The last few days there has been a lot of conversation about the resignations of senior people at the Royal College of Art; most visibly here and here. I just wanted to give more context to this discussion, as I feel it is greatly missing some.
Public services in the UK are undergoing huge change. Specifically massive budget cuts, as much as 40%. I know this from as an outside observer reading the news and also from working inside government since I graduated from the RCA in July.
No one has mentioned the wider context of public sector cuts when criticising the recent developments at the RCA. Paul Thompson, the RCA’s Rector, perhaps might of done a better job of explaining to people the reasons for change, but lets not skewer someone who is simply trying to keep this beloved institution open. ‘Thompson has shown shockingly little regard for the welfare of its faculty, staff, and students’. What about the shocking disregard by those tutors ignoring their duty to their students, by suddenly quitting half way through their degrees? If Paul Thompson was truly driven by profit and greed, working as an administrator in higher education would not be a logical career move.
Also, may I point out that Anthony Dunne, the former head of Design Interactions at the RCA, had been teaching there since 1991. That is nearly 25 years, a quarter of a century. That is longer than Arsene Wenger has been the manager of Arsenal Football Club. Prime Ministers and presidents stay in power for less time. They too are usually lambasted for not stepping aside after 10 years or so. So why should lecturers be exempt from legitimate concern of incumbency.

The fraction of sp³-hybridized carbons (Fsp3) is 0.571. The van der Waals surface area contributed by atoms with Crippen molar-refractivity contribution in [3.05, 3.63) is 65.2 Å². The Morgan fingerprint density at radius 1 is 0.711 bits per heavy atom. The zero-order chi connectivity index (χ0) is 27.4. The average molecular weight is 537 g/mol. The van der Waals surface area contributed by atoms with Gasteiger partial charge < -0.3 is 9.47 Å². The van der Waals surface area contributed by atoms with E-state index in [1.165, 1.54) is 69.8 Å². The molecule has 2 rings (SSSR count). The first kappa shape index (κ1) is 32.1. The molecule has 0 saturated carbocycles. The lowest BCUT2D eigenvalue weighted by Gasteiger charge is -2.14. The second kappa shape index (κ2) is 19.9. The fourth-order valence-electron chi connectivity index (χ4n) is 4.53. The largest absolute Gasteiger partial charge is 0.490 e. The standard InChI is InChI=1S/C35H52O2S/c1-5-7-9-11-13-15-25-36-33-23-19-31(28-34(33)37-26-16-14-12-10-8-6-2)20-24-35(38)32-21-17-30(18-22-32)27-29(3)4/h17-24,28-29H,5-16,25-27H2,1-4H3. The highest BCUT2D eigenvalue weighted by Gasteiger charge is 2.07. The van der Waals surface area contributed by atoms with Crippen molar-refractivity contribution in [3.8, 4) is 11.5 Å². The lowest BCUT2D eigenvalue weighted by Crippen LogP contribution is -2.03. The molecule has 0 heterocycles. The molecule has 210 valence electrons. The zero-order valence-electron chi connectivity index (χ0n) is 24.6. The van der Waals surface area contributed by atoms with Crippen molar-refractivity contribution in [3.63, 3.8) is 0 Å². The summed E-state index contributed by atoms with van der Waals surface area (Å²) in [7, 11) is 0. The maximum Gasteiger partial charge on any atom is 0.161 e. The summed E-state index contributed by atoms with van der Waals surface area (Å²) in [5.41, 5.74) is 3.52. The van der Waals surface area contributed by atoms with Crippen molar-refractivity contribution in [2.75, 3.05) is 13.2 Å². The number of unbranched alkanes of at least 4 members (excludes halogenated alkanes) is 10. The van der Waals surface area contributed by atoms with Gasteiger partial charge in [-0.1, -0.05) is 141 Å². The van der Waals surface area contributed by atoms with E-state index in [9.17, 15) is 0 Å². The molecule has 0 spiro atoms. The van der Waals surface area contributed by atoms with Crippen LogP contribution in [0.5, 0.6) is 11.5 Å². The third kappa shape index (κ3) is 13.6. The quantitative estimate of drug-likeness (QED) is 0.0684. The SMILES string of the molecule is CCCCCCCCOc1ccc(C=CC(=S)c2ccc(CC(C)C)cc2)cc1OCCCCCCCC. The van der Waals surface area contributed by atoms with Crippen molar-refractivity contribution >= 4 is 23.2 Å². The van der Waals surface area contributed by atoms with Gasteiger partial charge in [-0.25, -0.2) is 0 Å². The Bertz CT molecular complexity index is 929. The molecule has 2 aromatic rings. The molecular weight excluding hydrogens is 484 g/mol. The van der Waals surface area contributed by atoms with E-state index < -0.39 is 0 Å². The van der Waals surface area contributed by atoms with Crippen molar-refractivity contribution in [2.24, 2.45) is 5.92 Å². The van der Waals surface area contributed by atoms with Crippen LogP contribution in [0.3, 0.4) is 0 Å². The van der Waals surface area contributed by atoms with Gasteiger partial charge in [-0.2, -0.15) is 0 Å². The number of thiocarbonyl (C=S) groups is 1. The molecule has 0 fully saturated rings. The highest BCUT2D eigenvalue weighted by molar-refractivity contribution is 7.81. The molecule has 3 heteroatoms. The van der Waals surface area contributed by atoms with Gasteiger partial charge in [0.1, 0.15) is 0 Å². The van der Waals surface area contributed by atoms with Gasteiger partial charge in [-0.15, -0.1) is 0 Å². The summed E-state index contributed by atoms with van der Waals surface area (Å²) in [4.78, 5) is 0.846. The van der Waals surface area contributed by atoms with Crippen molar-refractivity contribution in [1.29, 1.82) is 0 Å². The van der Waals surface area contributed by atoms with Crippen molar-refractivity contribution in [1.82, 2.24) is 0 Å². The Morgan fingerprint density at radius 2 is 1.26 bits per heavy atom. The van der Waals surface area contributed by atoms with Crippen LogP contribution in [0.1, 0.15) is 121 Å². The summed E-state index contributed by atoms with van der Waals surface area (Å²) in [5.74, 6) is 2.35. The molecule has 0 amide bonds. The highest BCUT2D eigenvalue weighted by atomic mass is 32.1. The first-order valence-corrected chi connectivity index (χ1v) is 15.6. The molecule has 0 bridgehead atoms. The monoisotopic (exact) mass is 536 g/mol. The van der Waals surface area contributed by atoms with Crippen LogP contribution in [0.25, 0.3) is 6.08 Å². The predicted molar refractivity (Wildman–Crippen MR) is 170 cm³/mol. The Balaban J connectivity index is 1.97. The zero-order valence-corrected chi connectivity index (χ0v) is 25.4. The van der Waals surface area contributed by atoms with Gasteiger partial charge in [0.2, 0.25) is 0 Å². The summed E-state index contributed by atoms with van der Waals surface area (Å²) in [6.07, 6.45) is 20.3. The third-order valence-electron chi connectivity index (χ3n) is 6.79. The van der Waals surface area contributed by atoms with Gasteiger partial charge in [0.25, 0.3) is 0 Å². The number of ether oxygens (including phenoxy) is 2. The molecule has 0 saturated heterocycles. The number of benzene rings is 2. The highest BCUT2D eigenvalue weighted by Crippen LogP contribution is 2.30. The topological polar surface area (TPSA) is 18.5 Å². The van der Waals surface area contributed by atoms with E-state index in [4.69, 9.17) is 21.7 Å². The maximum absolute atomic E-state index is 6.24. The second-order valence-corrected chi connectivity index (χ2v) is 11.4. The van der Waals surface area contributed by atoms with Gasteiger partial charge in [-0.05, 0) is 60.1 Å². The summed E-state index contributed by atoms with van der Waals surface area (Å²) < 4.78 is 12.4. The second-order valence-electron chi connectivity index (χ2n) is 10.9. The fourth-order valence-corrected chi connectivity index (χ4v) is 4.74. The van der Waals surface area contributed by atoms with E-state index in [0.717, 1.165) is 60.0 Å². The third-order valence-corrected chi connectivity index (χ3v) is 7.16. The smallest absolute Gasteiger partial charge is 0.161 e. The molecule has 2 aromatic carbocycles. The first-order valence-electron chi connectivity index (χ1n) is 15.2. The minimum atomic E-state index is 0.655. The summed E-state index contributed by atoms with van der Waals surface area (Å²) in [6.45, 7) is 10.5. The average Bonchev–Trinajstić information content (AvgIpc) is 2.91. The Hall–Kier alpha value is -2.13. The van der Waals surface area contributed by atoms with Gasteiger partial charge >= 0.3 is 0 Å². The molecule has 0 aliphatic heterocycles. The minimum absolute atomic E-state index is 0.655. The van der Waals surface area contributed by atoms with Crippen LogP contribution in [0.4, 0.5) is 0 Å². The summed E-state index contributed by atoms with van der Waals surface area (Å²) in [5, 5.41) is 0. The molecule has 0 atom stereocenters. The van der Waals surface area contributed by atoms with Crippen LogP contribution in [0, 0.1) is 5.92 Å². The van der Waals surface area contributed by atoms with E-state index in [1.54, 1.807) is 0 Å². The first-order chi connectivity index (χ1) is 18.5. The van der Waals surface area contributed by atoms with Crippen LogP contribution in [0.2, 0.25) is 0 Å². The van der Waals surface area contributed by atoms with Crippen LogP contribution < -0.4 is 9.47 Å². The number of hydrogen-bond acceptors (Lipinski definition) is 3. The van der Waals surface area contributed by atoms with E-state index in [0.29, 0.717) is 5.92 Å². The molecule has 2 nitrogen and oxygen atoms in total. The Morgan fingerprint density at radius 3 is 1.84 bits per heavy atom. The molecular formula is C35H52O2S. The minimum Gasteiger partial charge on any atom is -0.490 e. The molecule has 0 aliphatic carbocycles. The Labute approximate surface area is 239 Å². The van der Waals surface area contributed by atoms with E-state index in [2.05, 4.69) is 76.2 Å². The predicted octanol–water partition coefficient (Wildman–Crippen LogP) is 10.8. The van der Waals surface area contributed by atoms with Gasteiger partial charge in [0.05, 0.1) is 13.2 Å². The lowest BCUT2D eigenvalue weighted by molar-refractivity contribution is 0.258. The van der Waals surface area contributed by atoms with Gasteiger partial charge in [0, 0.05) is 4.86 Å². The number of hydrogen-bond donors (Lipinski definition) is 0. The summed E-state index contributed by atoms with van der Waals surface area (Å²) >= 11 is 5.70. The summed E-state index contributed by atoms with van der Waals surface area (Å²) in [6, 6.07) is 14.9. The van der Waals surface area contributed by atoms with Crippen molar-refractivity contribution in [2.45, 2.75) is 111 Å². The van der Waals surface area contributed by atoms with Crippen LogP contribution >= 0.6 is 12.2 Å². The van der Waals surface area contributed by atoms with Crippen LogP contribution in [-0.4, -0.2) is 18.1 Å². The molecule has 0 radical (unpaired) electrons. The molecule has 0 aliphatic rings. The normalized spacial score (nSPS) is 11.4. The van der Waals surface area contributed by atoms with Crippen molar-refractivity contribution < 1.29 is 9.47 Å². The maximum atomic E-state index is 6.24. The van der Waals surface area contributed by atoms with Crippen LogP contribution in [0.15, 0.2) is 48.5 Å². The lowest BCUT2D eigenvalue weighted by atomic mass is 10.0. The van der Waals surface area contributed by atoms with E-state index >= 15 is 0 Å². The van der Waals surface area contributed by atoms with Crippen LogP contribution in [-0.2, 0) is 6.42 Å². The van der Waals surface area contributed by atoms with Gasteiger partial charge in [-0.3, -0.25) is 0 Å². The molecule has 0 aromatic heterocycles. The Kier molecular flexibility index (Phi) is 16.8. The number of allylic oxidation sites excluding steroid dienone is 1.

Design is changing (as always). The problems designers are now required to help solve and communicate have never been more complex. As Malcolm Gladwell said not too long ago, the 20th Century was about lone geniuses, where the 21st Century is about lots of smart people working together. The RCA needs reform and still needs to catch up in order to teach people to be ready for the complicated demands of being a designer today. The RCA Design Interactions course and others (including the one I studied on) have reinforced outdated attitudes inside and outside design education.
So I hope what I have said gives the discussion some context. It needed it and needs more still. Those who have left have made invaluable and lasting impressions on art and design. It is a unpopular thing to say and I will get flack for saying it, but I think the RCA will be better off without many of those who have resigned. Hopefully it can be become a less elitist and more humble, collaborative and open place as a result.